If your device has a connection to the internet, you’re a target for cybercrooks. Cybersecurity firms nationwide have reported an increase in all types of malicious hackery, from cyberattacks to fraud attempts. Every 39 seconds, there’s a new attack somewhere on the web — so these days, it’s not a matter of whether you get hacked, but a matter of when. And when it comes to malware and viruses, being able to react in a timely manner is the key to damage control.
But getting hacked isn’t always easy to recognize. Without knowing how to identify the signs, cybercriminals may have enough time to steal personal information and passwords, use your computer for their malicious deeds, or hold sensitive data hostage.
The Warning Signs
Here are just a few red flags of a compromised device.
- Your Internet Searches Are Redirected
If your internet searches are redirecting you to somewhere that you don’t want to go, that’s a red flag that your computer may be compromised. Some cybercriminals make their living solely on getting your clicks to appear on someone else’s website. You can spot this type of malware by searching a general term (such as “dog” or “flower”) to see whether the same websites appear in the results.
- You Get Frequent, Random Pop-Ups
If a digital device has been experiencing more pop-up ads than usual for suspicious products or services that you’ve never heard of — this may be an indicator that it has picked up a virus. This abnormal system behavior is often used by cyber scammers to trick users into paying them for a fake service or downloading ransomware.
While these messages may seem authentic, their tell-tale sign is in their random content. If the device hasn’t been used to research the product or service the pop-up is offering, avoid clicking on it.
- Slowed Computer or Phone System Speeds
When a hacker hijacks your computer or phone for malicious purposes, it can eat up your device’s processing power and slow down its performance. So, if you notice that your streaming service is buffering more than usual or your download speeds are seriously slow, it might not just be your internet. Pay attention if there’s a sudden, significant, and long-term drop in performance – that’s a major red flag.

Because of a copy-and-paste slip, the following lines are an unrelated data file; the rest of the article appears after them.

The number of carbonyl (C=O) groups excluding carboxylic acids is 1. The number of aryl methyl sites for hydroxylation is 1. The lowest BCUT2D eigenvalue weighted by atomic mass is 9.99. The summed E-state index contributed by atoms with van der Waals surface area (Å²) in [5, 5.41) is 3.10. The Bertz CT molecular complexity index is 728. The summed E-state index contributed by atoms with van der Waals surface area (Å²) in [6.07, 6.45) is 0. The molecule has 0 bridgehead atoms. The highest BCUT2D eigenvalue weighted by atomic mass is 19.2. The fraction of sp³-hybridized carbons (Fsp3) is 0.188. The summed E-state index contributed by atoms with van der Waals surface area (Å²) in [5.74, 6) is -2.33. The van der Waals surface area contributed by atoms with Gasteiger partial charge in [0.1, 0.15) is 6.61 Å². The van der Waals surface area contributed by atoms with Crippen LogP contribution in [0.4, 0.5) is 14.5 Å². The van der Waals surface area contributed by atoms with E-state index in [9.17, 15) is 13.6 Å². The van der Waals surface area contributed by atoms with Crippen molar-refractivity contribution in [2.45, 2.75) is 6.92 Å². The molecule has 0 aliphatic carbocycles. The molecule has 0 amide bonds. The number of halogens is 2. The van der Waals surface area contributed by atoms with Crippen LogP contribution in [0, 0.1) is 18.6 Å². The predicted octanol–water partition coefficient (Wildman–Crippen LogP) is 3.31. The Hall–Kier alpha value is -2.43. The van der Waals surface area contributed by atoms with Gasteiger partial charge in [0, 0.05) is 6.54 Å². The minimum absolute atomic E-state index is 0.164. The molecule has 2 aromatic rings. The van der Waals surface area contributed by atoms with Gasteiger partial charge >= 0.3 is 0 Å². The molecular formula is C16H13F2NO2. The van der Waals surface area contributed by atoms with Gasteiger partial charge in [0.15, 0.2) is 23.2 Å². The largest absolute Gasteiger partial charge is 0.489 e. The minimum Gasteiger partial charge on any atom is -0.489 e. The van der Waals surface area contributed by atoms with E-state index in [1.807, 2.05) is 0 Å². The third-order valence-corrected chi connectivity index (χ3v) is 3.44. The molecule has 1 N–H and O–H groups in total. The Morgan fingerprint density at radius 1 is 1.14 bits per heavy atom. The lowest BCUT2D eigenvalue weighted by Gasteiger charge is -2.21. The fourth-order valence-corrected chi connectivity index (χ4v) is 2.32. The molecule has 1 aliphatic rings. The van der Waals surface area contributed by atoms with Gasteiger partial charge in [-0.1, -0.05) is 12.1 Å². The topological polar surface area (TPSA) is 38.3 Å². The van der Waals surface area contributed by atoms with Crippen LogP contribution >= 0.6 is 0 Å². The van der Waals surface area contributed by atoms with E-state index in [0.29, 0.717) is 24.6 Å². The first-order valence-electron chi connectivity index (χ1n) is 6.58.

- Random Shutdowns and Restarts
If your computer is shutting down or restarting without your initiation, it could be a sign of an unhealthy battery, or you might have hackers on your hands. Having one or two random cases of a restart or shutdown isn’t a cause for alarm. But if it keeps happening regularly, a cybercrook may be involved. Your device may be shutting down or restarting because unauthorized apps are taking control of your device and destabilizing the system.
- Sent Messages You Didn’t Send
Once a hacker gains access to your accounts, some may try to gain even more victims by reaching out to your followers and friends. With the guise of pretending to be you, they’ll send them false information to try and lure them into a trap.
For this reason, it’s always a good idea to check all of your sent messages. And if you do notice messages that have been sent without your knowledge, contact the account platform reps and change your password – or if on a company system, immediately notify your IT department.
- You’re Shut Out of Your Accounts
Having trouble logging into an account with your username and password? Users may find themselves in that situation if they are the victim of a successful phishing scam where a hacker has successfully obtained and changed login credentials. Users who find themselves locked out of their accounts should immediately notify their IT department to minimize potential damages.
Be Cyberaware and Protect Your Assets
Digital users must stay hyper vigilant to thwart fraud attempts and cyberattacks. In addition to watching out for the red flags outlined above, if you are on a company network, adhere to your cybersecurity policy.
Having a strong cybersecurity plan in place is key but so is ensuring that assets are protected. That’s why Bluefin specializes in encryption and tokenization solutions to mask sensitive data, including payment information, Personally Identifiable Information (PII) and Protected Health Information (PHI). Our solutions provide organizations in retail, healthcare, higher education, government, nonprofit and more with flexible options to devalue all data upon intake, transit in storage.